• Dear Cyclinglady,   thank you for your help. Yes, I am trying to find out what my underlying condition is. But the doctors don’t help at all (insurance can’t be an issu since I have ful insurance). But they closed my case with the diagnosis: nonfunctional LES with constant taking of ppis for a lifetime. But ppis are making my problems even bigger so I trying to fing out what is happening. I’ve been convincing them to test me for celiac disease and because the result was negative (only IGA testing) they ruled it out. All I have is low vitamin d, low iron, same problems as before taking ppis, nausea with ppis, still bloating with gases and burping. Ppi works only 12 hours - the biggest dose. After 12 hours burping brings more acid to my esophagus. All that doctors say is that ppis should work and don’t believe me that in my case ppis are working just half of the time. I tried to take half dose in the morning and half in the evening but half dose helps only for 6 hours. So their suggestion is: take more ppis and another medicine for motility. and case closed for them letting me desperate and completely lost. Any help appreciated, Aya  
    • Posterboy, thank you sooooo much. I can’t tell you how greatful I am for your long and detailed answer. I have many additional questions (I asked you few more additional questions in my other post about celiac and reflux) I am just trying to find my underlying condition. I am afraid I’ll have to stay with ppi for two additional months, since I have esophagitis grade b, confirmed with biopsy a week ago. It was first time that I have inflamed esophagus. Last endoscopies showed only nonfunctional LES. I think this inflamarion is because od a panic attack after drinking coffee with a lot of sugar and nausea after that. Some coffees make me sick and some don’t. I would just like to find out what relaxes my LES and what is my underlying condition.  Ppis obviously don’t help, since my problema with bloating and gases and reflux are continuing. Stomach hurts when is empty. And I have huge amount of gases 1 hour after eating and during the night 4-6 hours after last meal. Please if you have any additional idea what could it be, tell me!!! Best, aya
    • Oh, wow, thanks, I was told by my doctor that I had the "full" panel but I guess not. Unfortunately I have the type of insurance that means I have to see her again before I can do anything else and she is out on vacation until July 10 so there is almost no point in trying to make another appointment before the specialist one. I doubt urgent care would do it?
    • Thank you all for your help!!! It’s a bit clearer now.  I had problems with gases and bloating and reflux a year ago and doc prescribed Lansoprazol. He said my lower esophageal sphiincter doesn’ t work properly.  I was taking lansoprazol 30mg for half a year with huge problems with nausea and even more bloating. Than I lowered the dose to 15 for next half a year and felt better and than stopped taking them. I’ve been off for a months when I started noticing numb tongue and reflux again. So I started taking ppi again. And it’s worse again. I know I have to stop using ppi, but I think I have underlying condition that is making my bloating and reflux and I have to solve it first so that reflux, which is my biggest concern, will go away. I have been anemic long years before taking ppi, now I have low vitamin d, and quite high result IGA 16 (celiac is >20). Can be reason for low vitamin d in ppi too or is more likely because of celiac? Doctors don’t want to make any additional test because they say celiac disease can’t be the reason since this test is negative. And so I am still searching what could be my primary problem. They just want to operate my LES and that’s it for them. But I know this won’t solve my problem since the reason has to be somewhere else. The problem is that the highest dose of lansoprazole is helping me for 12 hours and not 24 like it should. It’s just making my nausea worse and doesn’t help like it should I get bloated with reflux gases, burping 1 hour after eating. My last meal of the day is at 8 p.m. And the worst reflux attac is usually around midnight and 1 a.m. Aya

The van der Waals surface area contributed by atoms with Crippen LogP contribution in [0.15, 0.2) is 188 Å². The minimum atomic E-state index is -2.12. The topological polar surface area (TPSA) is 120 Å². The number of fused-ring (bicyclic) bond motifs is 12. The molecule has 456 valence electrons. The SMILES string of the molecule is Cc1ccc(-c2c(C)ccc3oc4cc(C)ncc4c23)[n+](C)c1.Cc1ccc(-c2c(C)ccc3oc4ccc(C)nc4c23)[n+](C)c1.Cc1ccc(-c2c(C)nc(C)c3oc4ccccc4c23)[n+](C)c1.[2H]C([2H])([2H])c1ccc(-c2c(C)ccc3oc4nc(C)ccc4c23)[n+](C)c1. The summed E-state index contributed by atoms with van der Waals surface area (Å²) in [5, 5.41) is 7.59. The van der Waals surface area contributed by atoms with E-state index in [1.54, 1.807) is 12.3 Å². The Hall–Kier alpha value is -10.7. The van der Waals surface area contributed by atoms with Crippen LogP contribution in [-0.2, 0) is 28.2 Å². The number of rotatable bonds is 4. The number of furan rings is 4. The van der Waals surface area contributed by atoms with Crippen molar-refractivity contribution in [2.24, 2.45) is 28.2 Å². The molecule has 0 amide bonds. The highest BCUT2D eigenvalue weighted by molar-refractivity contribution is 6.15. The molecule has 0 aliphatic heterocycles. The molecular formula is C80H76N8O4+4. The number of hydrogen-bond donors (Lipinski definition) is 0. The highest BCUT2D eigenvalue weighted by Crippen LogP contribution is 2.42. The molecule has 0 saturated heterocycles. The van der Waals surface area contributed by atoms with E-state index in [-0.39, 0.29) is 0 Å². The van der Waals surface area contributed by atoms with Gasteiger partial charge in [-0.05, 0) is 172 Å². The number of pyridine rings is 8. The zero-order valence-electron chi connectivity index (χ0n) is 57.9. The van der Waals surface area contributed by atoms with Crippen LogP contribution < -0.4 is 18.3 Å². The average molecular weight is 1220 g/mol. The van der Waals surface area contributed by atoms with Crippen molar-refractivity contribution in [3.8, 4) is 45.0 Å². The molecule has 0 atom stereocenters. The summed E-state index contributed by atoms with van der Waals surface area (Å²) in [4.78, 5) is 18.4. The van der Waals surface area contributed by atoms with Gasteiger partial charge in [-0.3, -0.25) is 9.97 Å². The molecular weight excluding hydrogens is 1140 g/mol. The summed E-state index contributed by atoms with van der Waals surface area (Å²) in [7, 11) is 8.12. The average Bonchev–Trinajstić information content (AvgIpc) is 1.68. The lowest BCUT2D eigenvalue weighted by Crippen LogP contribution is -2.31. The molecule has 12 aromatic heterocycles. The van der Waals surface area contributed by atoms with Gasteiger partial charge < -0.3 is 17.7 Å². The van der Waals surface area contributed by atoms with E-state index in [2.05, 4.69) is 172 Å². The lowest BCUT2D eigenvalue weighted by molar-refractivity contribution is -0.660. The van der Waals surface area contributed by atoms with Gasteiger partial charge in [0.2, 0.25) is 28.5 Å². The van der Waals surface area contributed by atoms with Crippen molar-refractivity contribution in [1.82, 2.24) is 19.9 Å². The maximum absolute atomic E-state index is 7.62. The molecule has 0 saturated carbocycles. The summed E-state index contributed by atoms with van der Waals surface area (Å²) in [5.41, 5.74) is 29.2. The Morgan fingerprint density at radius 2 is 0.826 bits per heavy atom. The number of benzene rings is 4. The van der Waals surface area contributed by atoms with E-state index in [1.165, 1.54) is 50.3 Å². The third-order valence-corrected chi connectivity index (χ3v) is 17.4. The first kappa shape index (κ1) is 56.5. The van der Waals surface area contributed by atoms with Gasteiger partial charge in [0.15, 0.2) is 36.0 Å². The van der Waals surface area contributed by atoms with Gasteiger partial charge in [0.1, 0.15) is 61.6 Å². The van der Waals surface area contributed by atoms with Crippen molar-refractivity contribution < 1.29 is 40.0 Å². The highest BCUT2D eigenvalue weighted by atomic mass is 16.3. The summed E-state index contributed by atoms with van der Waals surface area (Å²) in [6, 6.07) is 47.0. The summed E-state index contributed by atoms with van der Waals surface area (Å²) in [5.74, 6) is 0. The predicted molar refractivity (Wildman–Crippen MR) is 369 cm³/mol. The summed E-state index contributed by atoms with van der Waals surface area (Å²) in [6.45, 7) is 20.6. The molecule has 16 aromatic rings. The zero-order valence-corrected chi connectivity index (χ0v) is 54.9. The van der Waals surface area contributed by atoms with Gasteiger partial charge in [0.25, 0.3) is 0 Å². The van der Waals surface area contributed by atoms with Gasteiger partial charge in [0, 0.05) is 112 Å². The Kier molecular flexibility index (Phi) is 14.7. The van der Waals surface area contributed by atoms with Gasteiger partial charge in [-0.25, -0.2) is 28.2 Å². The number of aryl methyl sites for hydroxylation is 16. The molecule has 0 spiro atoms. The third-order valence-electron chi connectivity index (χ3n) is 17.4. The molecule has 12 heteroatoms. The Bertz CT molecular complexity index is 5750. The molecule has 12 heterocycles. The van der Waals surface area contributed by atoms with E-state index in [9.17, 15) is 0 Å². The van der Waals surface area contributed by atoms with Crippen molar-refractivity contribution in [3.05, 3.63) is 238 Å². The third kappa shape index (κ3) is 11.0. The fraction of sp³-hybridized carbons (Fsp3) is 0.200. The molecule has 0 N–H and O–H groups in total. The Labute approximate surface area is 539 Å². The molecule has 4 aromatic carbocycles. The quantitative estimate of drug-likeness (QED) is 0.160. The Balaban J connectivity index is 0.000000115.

• The full celiac panel includes: TTG IGA
      TTG IGG
      DGP IGA
      DGP IGG
      EMA
      IGA A positive on any one blood test should lead to a gastroenterologist doing an endoscopy /biopsies to see if you have celiac. It looks like you are missing the DGP tests. Perhaps you can get them done while you are waiting for your gastro appointment. You could possibly have a more definitive result from them.  
  • Blog Entries

  • Upcoming Events